Moldova is a small country sandwiched between Ukraine and Romania, though historically, linguistically and culturally much closer to Romania and western Europe than the nearby Slavic nations of the former Soviet Union. Moldovan is a Romance language (practically the same as Romanian) and uses the Latin alphabet rather than Cyrillic. The history and geography are quite complicated due to different pieces of the modern country belonging to the Russian Empire, Kingdom of Romania, or the Soviet Union from the 1800s to WWII with the formation of the Moldavian SSR. It's also landlocked in what seems to be a purely punitive manner: the southeastern border near Odessa is just 2km/1.2 miles from an estuary of the Black Sea.
Although Moldova boasts five thousand years of wine production, there have been significant interruptions. 300 years of occupation by the Ottoman Empire, WWI, WWII, then half a century of making sweet wine and vodka for Russia, and most recently, since 2006 Russia has had a ban on Moldovan wine due to tensions over Transnistria. Losing their biggest export market meant that Moldovan winemakers had to look elsewhere for sales, which is how a bottle of bubbly and a bottle of vodka from Exclusiv ended up here in Memphis.
A friend asks, "How'd you get Moldovan wine and liquor?" I reply, "Well, it has a lot to do with the 1939 Molotov–Ribbentrop Pact and the Cession of Bessarabia. How much time have you got?"
Distilled from wheat
$9, 40% abv.
Typing notes about vodka is always interesting, because you'll have an Absolut and a Polish wodka and now "Exclusiv Vodca", all fun for the spell check. The vodka is clean and neutral with a quick finish. Very mild notes of grain. I sampled it both at room temperature and after a few hours in the freezer, and it's much smoother at low temperatures. The real deal here is that you can get a frosted-glass bottle full of decent wheat vodka for under ten dollars, a third the price of its anserine competitor.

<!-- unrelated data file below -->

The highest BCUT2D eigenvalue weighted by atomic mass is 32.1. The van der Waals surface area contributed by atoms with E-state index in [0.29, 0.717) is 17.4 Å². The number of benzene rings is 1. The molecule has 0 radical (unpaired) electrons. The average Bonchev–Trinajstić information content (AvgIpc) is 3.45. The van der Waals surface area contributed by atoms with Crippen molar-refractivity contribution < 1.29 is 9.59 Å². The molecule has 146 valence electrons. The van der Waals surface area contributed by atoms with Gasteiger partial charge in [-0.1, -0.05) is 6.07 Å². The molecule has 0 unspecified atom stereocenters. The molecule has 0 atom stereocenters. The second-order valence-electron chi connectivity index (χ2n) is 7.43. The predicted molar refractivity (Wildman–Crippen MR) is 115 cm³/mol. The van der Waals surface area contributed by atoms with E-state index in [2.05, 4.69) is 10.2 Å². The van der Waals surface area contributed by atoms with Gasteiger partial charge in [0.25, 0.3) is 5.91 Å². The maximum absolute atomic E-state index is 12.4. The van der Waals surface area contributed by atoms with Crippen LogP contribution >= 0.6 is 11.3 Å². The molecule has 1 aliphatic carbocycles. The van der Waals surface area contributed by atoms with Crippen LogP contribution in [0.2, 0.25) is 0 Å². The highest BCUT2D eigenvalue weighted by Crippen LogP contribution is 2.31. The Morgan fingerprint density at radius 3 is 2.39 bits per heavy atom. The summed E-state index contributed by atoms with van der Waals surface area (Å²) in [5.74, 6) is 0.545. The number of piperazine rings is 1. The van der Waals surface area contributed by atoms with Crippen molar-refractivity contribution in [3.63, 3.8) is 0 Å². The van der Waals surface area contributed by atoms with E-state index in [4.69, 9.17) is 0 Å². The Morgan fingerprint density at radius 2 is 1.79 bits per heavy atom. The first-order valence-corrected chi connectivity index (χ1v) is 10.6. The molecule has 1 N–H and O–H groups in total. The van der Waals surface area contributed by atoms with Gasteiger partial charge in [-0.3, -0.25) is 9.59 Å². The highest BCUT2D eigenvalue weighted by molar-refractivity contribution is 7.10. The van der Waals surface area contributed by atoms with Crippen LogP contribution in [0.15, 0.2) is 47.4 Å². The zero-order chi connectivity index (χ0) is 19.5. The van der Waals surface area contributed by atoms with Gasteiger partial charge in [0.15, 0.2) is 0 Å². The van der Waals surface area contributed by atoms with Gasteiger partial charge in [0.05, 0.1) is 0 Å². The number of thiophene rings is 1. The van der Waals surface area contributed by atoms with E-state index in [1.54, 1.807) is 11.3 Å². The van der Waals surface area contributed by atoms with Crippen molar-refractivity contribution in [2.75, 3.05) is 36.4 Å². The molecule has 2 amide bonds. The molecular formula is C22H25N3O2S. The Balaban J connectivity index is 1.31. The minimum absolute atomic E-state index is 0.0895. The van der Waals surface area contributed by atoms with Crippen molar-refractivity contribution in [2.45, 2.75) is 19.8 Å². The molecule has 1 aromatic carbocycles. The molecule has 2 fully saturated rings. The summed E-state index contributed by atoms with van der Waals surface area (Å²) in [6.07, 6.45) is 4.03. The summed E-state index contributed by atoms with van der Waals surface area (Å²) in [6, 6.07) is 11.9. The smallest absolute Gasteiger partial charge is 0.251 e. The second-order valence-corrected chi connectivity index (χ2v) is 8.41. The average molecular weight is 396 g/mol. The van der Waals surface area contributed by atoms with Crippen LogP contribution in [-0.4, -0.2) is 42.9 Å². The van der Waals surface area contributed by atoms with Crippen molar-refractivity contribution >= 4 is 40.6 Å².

NV Esti Exclusiv Moscato Rosé
Made from Muscat grapes
$9, 10% abv.
I was excited to try this, but I was afraid that it would be incredibly sweet, or perhaps evoke some of the memories of my run-in with Советское Шампанское. But I was pleasantly surprised. Slightly musky nose with touches of ripe plum, classic Muscat aromas but with a deeper edge. Great acidity and not too sweet, great balance. Not cloying on the finish. Fascinating dark flavors and reminiscent of the plump muscadine grapes that grow wild here in the South. It's still sweet enough that I'd recommend it as a dessert wine, though if you're looking for an introduction to Eastern European wines you'll be hard pressed to find one that's a better crowd pleaser. The bottle's non-threatening, it tastes good, and the Italians have made the word "Moscato" a safe one for the wine novice. Really a fun bottle, and worth checking out if you get the opportunity.
Note: These bottles were received as samples.